Last year, AMC Networks international expanded to 16,424 square feet at 2020 Ponce De Leon Blvd. Pipeline Workspaces chose the city for its third co-working location, leasing 14,000 square feet at 95 Merrick Way. Parker said both Geico and the consulting firm Retail Outsource Cos. also moved into the market, leasing space in the 10,000-square- foot range.
“It screams ‘absolute best place to have a business,’ ” said Leonardo H. Da Silva, a partner with Alvarez, Carbonell, Feltman & Da Silva. The law firm at 75 Valencia Ave. sits two blocks south of the city’s famous Miracle Mile retail corridor.
Downtown Miami “is too stuffy. In Coconut Grove, you can’t walk anywhere,” Da Silva said. “In Coral Gables, every other door is a restaurant.”
And for businesses seeking to escape the stifling gridlock in downtown Miami and neighboring Brickell, Coral Gables is a breath of fresh air.
But in terms of new construction, Parker said, “Office has been the stepchild.”
Savills Studley reports large office spaces are becoming increasingly difficult to find. While more options exist for smaller space in the 10,000- to 20,000-square-foot range, tenants looking for a block of 25,000 square feet or more have only six buildings to choose from.
“We’re now reaching that famous tipping point where it makes sense for developers to consider office development in urban and suburban marketplaces of Miami,” Parker said.
Developer Camilo Lopez deems Coral Gables “the most established market in South Florida.” He is president and managing director of The Solution Group, a Miami-based company developing a 16-story office-condo at 1200 Ponce De Leon Blvd.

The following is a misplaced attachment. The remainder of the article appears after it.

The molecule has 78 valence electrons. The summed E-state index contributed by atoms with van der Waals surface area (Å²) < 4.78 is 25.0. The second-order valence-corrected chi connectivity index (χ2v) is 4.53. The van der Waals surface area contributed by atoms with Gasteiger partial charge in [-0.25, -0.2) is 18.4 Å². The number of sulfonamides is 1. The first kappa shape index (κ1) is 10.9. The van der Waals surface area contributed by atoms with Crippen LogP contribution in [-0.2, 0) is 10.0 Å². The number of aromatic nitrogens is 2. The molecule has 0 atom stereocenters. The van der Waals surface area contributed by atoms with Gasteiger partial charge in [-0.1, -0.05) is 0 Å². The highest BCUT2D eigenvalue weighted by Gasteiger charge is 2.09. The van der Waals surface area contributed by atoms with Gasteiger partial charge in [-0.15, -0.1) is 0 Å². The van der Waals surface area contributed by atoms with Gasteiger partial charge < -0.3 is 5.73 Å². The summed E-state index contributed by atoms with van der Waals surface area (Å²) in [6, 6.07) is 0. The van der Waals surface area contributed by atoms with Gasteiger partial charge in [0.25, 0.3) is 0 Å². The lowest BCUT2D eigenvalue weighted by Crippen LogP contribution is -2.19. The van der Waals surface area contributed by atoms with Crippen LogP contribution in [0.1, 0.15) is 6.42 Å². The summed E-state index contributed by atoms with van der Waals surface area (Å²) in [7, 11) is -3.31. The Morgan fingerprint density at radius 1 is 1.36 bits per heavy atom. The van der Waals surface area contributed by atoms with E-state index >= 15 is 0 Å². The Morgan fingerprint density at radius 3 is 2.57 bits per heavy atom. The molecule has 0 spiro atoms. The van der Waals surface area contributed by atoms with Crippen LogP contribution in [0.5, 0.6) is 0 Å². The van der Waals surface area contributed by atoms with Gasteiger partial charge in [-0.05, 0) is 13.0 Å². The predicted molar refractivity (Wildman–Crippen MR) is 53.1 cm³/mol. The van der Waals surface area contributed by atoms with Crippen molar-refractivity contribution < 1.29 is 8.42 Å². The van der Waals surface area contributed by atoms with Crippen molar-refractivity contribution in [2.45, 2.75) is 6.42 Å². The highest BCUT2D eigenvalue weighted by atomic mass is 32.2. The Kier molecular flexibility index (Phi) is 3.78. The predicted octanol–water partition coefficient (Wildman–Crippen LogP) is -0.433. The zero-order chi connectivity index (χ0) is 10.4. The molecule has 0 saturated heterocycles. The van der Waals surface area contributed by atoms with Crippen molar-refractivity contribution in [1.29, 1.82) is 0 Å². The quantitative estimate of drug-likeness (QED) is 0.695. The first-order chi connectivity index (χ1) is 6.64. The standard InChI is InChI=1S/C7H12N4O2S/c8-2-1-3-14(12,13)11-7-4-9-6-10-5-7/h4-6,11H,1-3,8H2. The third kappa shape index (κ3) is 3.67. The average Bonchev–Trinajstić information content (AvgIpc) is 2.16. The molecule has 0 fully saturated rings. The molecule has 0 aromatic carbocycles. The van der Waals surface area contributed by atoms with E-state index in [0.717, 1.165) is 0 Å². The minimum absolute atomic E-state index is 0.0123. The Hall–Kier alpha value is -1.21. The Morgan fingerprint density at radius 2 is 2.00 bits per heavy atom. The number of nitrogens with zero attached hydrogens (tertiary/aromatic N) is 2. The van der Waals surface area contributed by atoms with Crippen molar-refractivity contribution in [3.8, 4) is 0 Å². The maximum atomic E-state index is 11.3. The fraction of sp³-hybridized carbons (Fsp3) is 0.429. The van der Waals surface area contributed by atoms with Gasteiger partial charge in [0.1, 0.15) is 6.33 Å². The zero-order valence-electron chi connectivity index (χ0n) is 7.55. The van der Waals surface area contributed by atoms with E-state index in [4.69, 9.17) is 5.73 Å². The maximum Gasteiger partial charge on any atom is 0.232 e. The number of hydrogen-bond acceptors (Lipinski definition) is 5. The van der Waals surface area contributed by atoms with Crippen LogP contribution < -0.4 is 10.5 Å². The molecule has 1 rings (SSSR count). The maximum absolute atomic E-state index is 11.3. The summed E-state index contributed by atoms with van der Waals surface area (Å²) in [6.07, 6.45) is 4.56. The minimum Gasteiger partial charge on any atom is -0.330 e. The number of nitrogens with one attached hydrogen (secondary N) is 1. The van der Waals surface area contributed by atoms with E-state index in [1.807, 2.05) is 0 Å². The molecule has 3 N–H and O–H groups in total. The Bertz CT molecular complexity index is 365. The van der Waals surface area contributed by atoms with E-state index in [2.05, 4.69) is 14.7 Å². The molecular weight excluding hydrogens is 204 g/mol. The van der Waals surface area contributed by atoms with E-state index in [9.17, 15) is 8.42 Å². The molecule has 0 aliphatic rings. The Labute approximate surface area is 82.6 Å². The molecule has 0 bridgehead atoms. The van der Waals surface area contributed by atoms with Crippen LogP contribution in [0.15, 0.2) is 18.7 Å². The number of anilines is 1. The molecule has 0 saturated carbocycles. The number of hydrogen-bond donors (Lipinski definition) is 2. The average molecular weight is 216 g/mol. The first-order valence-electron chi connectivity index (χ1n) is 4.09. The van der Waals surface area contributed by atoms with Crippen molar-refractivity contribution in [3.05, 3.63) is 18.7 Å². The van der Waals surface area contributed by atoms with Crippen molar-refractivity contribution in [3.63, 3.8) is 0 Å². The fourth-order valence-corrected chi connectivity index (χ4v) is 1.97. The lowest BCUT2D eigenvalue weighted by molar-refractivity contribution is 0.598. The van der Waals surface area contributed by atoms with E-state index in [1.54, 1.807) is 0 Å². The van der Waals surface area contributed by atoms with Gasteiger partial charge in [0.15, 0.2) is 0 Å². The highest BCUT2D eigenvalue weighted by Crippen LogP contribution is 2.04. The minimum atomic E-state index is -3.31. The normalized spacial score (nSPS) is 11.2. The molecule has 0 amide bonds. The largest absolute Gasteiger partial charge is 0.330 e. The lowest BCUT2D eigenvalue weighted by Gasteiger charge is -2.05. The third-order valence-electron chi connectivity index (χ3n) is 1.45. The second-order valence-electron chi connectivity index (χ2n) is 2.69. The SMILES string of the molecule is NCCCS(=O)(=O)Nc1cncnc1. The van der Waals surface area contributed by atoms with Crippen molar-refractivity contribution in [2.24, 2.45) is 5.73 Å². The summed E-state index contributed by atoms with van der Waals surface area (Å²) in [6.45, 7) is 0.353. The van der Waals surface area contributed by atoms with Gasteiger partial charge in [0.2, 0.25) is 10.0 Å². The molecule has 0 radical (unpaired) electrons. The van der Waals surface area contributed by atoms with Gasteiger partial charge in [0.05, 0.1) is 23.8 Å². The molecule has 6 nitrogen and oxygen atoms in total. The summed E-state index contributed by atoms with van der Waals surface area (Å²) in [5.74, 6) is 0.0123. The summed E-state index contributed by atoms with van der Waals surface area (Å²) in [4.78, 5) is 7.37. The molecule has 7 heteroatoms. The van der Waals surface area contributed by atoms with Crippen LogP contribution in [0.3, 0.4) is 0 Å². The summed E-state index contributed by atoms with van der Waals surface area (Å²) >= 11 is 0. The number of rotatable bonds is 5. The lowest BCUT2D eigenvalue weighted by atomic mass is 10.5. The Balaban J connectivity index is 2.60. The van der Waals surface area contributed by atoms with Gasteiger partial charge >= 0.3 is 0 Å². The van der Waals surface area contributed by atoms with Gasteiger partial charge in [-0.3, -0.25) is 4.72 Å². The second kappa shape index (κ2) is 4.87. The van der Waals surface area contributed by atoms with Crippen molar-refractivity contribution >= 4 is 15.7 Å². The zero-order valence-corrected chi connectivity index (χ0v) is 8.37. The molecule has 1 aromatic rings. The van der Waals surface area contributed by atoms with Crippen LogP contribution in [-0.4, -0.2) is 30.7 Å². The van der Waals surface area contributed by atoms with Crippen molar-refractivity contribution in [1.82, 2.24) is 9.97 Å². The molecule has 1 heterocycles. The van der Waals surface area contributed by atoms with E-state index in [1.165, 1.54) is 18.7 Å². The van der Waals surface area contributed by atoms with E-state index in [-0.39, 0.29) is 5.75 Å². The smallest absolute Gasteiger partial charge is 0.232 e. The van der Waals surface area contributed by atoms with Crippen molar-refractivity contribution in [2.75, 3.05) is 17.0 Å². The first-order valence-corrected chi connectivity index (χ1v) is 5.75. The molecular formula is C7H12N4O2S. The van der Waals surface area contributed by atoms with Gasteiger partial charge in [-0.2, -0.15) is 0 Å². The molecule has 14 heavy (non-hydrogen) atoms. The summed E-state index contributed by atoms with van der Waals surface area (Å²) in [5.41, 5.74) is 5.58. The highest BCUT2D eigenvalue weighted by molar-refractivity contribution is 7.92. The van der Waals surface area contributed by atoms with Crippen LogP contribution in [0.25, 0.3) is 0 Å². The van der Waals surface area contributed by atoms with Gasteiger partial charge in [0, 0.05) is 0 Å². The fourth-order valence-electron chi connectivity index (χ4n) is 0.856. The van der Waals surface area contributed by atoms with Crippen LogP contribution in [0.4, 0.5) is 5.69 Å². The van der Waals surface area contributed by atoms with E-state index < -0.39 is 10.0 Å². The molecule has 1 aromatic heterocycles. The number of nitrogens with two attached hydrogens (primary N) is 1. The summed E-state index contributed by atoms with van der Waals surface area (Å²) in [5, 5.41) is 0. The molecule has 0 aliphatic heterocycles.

The developer is demolishing an existing building at the site and expects to go vertical in about a month, Lopez said.
Ofizzina, a planned 100,000-square- foot building, is 65 percent pre-sold, mostly to financial services tenants. Buyers have come from Switzerland and England to Latin American countries, Lopez said.
“They like to own their spaces,” he said of his future tenants. “They don’t want to rent.” While Ofizzina is the Solution Group’s first office project, Lopez and his team plan on launching a second one soon.
Veteran developer Armando Codina has a project underway at 2020 Salzedo St. that will bring 53,452 square feet of office space to a six-story building as part of a mixed-use complex. Codina will use half of the space for his corporate headquarters.
“There is a tremendous need for new construction,” said Tere Blanca, CEO of Blanca Commercial Real Estate.
Another 300,000 square feet of office space hangs in the pipeline in Agave Ponce’s Mediterranean Village, a proposed $500 million mixed-use development. But no construction or delivery date has been confirmed for the office portion of that project, Blanca said.
With vacancy rates pushing toward single digits, businesses may struggle to find room to grow.